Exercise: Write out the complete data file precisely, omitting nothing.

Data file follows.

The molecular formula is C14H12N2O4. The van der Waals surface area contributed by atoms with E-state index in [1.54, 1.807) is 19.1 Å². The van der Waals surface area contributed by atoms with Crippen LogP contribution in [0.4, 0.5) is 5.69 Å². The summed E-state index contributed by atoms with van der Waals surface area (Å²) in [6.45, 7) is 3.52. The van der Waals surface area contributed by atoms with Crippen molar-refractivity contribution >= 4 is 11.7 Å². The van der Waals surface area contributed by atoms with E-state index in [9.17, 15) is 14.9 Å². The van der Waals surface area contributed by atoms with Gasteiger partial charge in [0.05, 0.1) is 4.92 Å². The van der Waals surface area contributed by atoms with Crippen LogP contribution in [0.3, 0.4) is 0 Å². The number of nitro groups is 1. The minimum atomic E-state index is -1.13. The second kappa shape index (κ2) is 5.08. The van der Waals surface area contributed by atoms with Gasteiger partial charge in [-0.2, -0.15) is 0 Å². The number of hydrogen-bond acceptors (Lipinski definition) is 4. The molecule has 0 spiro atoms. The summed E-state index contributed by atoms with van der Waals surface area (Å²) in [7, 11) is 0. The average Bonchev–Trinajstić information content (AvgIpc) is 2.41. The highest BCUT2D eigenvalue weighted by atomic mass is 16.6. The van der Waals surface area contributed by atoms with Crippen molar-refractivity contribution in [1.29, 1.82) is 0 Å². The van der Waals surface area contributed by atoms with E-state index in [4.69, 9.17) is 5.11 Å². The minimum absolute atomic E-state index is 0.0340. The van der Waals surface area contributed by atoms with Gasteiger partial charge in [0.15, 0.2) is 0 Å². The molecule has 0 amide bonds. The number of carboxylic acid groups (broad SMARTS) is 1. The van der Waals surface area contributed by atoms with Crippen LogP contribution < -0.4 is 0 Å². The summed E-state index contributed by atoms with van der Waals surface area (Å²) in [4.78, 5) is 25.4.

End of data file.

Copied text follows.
The molecular formula is C14H12N2O4. The van der Waals surface area contributed by atoms with E-state index in [1.54, 1.807) is 19.1 Å². The van der Waals surface area contributed by atoms with Crippen LogP contribution in [0.4, 0.5) is 5.69 Å². The summed E-state index contributed by atoms with van der Waals surface area (Å²) in [6.45, 7) is 3.52. The van der Waals surface area contributed by atoms with Crippen molar-refractivity contribution >= 4 is 11.7 Å². The van der Waals surface area contributed by atoms with E-state index in [9.17, 15) is 14.9 Å². The van der Waals surface area contributed by atoms with Gasteiger partial charge in [0.05, 0.1) is 4.92 Å². The van der Waals surface area contributed by atoms with Crippen LogP contribution in [0.3, 0.4) is 0 Å². The number of nitro groups is 1. The minimum atomic E-state index is -1.13. The second kappa shape index (κ2) is 5.08. The van der Waals surface area contributed by atoms with Gasteiger partial charge in [-0.2, -0.15) is 0 Å². The number of hydrogen-bond acceptors (Lipinski definition) is 4. The molecule has 0 spiro atoms. The summed E-state index contributed by atoms with van der Waals surface area (Å²) in [7, 11) is 0. The average Bonchev–Trinajstić information content (AvgIpc) is 2.41. The highest BCUT2D eigenvalue weighted by atomic mass is 16.6. The van der Waals surface area contributed by atoms with Crippen molar-refractivity contribution in [1.29, 1.82) is 0 Å². The van der Waals surface area contributed by atoms with E-state index in [4.69, 9.17) is 5.11 Å². The minimum absolute atomic E-state index is 0.0340. The van der Waals surface area contributed by atoms with Gasteiger partial charge in [0.15, 0.2) is 0 Å². The molecule has 0 amide bonds. The number of carboxylic acid groups (broad SMARTS) is 1. The van der Waals surface area contributed by atoms with Crippen LogP contribution < -0.4 is 0 Å². The summed E-state index contributed by atoms with van der Waals surface area (Å²) in [4.78, 5) is 25.4.